Access to the full text of the entire article is only available to members of institutions that have purchased access. If you belong to such an institution, please log in or find out more about how to order.


Celtic Revival By Weihman, Lisa

DOI: 10.4324/9781135000356-REM1336-1
Published: 02/05/2017
Retrieved: 17 April 2024, from


The Celtic Revival was a late-nineteenth-century resurgence of interest in Celtic history, languages and myths that crossed through many disciplines, most notably cultural anthropology, art history and literature. The Celtic Revival was most influential in Ireland, where it inspired the formation of the Gaelic Athletic Association (GAA; Cumann Lúthchleas Gael) in 1884, which was dedicated to the recovery of ancient Irish sports. In 1893, Douglas Hyde (1860–1949) helped to establish the Gaelic League (Conradh na Gaeilge) in order to preserve the Irish language and promote Irish culture. The Celtic Revival is also associated with the Irish Literary Revival. The latter, which covers the renaissance of Irish literature and poetry that took place in the late nineteenth and early twentieth centuries, is also referred to as the ‘Celtic Twilight’, a term borrowed from the title of William Butler Yeats’s (1865–1939) 1893 volume. Inspired by the poetry of Thomas Moore (1478–1535), James Clarence Mangan (1803–1849) and Samuel Ferguson (1810–1886), as well as by the folktales published by Standish James O’Grady (1869–1928), Yeats established both the Irish Literary Society in London and the National Literary Society in Dublin in 1892. In 1899, Yeats established the Irish Literary Theatre, which would become the Irish National Theatre Society at the Abbey Theatre in Dublin in 1904.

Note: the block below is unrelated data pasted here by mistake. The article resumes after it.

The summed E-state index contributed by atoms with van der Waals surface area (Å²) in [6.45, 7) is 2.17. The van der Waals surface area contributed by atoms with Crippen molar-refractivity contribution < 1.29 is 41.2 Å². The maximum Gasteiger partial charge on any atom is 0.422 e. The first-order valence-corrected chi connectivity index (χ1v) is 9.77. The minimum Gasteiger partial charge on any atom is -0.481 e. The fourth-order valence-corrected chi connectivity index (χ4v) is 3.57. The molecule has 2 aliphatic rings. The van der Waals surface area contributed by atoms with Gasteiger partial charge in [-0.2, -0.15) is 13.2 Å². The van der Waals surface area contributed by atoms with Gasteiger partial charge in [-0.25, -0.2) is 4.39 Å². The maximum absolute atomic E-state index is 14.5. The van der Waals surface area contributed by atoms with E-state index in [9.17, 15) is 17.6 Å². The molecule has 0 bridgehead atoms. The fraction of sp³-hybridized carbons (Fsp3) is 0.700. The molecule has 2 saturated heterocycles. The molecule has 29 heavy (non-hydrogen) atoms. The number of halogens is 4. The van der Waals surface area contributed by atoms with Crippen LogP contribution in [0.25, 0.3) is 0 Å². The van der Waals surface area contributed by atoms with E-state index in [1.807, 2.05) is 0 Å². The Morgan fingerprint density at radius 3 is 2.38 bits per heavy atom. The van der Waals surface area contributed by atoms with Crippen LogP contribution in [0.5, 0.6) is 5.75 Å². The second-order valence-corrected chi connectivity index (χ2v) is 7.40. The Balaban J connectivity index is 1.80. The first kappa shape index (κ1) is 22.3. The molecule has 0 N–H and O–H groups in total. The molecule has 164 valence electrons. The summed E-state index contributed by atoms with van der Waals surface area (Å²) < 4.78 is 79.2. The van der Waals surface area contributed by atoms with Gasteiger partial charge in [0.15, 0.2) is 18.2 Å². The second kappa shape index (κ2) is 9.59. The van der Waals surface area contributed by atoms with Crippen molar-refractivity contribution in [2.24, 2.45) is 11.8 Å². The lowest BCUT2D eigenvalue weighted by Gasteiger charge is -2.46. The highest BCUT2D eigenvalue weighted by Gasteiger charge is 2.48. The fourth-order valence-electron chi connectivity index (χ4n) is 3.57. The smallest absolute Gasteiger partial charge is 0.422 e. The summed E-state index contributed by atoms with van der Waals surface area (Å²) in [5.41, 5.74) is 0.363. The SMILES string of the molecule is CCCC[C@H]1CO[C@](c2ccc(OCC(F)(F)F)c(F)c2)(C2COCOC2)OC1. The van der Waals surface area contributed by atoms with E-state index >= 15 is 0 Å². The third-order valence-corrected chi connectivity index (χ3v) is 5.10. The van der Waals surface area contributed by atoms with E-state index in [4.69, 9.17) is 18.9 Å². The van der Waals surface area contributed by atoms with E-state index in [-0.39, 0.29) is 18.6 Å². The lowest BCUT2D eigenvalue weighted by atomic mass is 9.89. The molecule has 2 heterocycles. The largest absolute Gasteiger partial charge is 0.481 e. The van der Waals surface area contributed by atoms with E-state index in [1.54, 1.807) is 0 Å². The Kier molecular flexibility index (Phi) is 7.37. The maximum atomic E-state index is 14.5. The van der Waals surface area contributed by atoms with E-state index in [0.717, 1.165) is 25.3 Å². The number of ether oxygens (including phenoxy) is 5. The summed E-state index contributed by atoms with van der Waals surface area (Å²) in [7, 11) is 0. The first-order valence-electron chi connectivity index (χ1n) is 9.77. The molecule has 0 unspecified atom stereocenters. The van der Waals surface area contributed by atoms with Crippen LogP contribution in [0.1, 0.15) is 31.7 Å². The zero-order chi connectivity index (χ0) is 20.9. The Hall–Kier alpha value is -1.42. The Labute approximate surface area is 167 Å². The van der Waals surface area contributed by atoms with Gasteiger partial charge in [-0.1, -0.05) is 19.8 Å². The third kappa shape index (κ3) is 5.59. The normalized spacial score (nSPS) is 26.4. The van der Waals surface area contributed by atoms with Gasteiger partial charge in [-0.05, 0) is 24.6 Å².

content locked



Article DOI



Citing this article:

Weihman, Lisa. Celtic Revival. Routledge Encyclopedia of Modernism, Taylor and Francis,

Copyright © 2016-2024 Routledge.